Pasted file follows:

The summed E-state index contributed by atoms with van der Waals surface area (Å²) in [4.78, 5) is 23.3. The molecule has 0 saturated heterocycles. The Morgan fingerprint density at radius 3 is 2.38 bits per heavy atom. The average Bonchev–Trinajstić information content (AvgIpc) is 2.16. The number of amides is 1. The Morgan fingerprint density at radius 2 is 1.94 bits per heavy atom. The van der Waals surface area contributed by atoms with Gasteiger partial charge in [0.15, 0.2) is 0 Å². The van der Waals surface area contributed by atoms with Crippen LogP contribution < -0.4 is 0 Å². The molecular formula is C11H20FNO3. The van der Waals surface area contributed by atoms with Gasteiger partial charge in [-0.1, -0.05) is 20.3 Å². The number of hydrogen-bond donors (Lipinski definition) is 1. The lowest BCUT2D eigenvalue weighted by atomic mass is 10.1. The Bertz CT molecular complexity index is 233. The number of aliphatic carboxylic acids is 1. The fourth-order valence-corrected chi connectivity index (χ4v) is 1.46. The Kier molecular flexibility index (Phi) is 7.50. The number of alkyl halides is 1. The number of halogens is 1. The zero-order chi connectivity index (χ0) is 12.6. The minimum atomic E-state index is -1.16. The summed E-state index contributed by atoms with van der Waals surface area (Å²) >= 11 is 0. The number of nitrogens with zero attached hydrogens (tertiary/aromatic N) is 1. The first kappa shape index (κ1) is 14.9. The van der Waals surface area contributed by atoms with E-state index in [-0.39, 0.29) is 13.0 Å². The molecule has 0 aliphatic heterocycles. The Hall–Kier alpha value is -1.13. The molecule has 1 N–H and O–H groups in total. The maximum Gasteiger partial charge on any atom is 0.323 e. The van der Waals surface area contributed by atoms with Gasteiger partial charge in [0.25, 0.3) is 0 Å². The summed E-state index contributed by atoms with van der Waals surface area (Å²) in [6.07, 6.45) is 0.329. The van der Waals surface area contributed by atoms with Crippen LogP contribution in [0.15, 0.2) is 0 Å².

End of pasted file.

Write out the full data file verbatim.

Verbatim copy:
The summed E-state index contributed by atoms with van der Waals surface area (Å²) in [4.78, 5) is 23.3. The molecule has 0 saturated heterocycles. The Morgan fingerprint density at radius 3 is 2.38 bits per heavy atom. The average Bonchev–Trinajstić information content (AvgIpc) is 2.16. The number of amides is 1. The Morgan fingerprint density at radius 2 is 1.94 bits per heavy atom. The van der Waals surface area contributed by atoms with Gasteiger partial charge in [0.15, 0.2) is 0 Å². The van der Waals surface area contributed by atoms with Crippen LogP contribution < -0.4 is 0 Å². The molecular formula is C11H20FNO3. The van der Waals surface area contributed by atoms with Gasteiger partial charge in [-0.1, -0.05) is 20.3 Å². The number of hydrogen-bond donors (Lipinski definition) is 1. The lowest BCUT2D eigenvalue weighted by atomic mass is 10.1. The Bertz CT molecular complexity index is 233. The number of aliphatic carboxylic acids is 1. The fourth-order valence-corrected chi connectivity index (χ4v) is 1.46. The Kier molecular flexibility index (Phi) is 7.50. The number of alkyl halides is 1. The number of halogens is 1. The zero-order chi connectivity index (χ0) is 12.6. The minimum atomic E-state index is -1.16. The summed E-state index contributed by atoms with van der Waals surface area (Å²) >= 11 is 0. The number of nitrogens with zero attached hydrogens (tertiary/aromatic N) is 1. The first kappa shape index (κ1) is 14.9. The van der Waals surface area contributed by atoms with E-state index in [-0.39, 0.29) is 13.0 Å². The molecule has 0 aliphatic heterocycles. The Hall–Kier alpha value is -1.13. The molecule has 1 N–H and O–H groups in total. The maximum Gasteiger partial charge on any atom is 0.323 e. The van der Waals surface area contributed by atoms with Gasteiger partial charge in [0.25, 0.3) is 0 Å². The summed E-state index contributed by atoms with van der Waals surface area (Å²) in [6.07, 6.45) is 0.329. The van der Waals surface area contributed by atoms with Crippen LogP contribution in [0.15, 0.2) is 0 Å².